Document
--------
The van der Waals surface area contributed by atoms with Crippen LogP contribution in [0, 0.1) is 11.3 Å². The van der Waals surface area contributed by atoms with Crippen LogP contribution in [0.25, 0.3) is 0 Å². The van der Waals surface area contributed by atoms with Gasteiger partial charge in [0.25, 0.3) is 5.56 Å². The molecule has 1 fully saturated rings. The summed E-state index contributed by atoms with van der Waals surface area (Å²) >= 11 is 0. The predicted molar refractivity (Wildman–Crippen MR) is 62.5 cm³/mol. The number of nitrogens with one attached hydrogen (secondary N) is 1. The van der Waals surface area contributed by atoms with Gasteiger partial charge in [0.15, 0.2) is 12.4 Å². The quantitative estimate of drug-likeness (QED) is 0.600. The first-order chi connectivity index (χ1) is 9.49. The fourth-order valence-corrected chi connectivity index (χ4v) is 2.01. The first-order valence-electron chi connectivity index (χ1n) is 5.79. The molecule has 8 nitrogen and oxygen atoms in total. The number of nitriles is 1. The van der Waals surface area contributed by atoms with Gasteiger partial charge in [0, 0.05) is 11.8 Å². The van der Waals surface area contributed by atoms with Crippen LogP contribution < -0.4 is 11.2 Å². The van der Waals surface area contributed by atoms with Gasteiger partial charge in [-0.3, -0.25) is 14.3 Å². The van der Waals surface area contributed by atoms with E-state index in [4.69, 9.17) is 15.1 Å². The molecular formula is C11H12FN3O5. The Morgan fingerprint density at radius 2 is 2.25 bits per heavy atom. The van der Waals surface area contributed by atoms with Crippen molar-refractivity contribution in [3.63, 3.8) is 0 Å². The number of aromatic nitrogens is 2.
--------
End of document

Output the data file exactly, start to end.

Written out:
The van der Waals surface area contributed by atoms with Crippen LogP contribution in [0, 0.1) is 11.3 Å². The van der Waals surface area contributed by atoms with Crippen LogP contribution in [0.25, 0.3) is 0 Å². The van der Waals surface area contributed by atoms with Gasteiger partial charge in [0.25, 0.3) is 5.56 Å². The molecule has 1 fully saturated rings. The summed E-state index contributed by atoms with van der Waals surface area (Å²) >= 11 is 0. The predicted molar refractivity (Wildman–Crippen MR) is 62.5 cm³/mol. The number of nitrogens with one attached hydrogen (secondary N) is 1. The van der Waals surface area contributed by atoms with Gasteiger partial charge in [0.15, 0.2) is 12.4 Å². The quantitative estimate of drug-likeness (QED) is 0.600. The first-order chi connectivity index (χ1) is 9.49. The fourth-order valence-corrected chi connectivity index (χ4v) is 2.01. The first-order valence-electron chi connectivity index (χ1n) is 5.79. The molecule has 8 nitrogen and oxygen atoms in total. The number of nitriles is 1. The van der Waals surface area contributed by atoms with Gasteiger partial charge in [0, 0.05) is 11.8 Å². The van der Waals surface area contributed by atoms with Crippen LogP contribution < -0.4 is 11.2 Å². The van der Waals surface area contributed by atoms with Gasteiger partial charge in [-0.3, -0.25) is 14.3 Å². The van der Waals surface area contributed by atoms with E-state index in [4.69, 9.17) is 15.1 Å². The molecular formula is C11H12FN3O5. The Morgan fingerprint density at radius 2 is 2.25 bits per heavy atom. The van der Waals surface area contributed by atoms with Crippen molar-refractivity contribution in [3.63, 3.8) is 0 Å². The number of aromatic nitrogens is 2.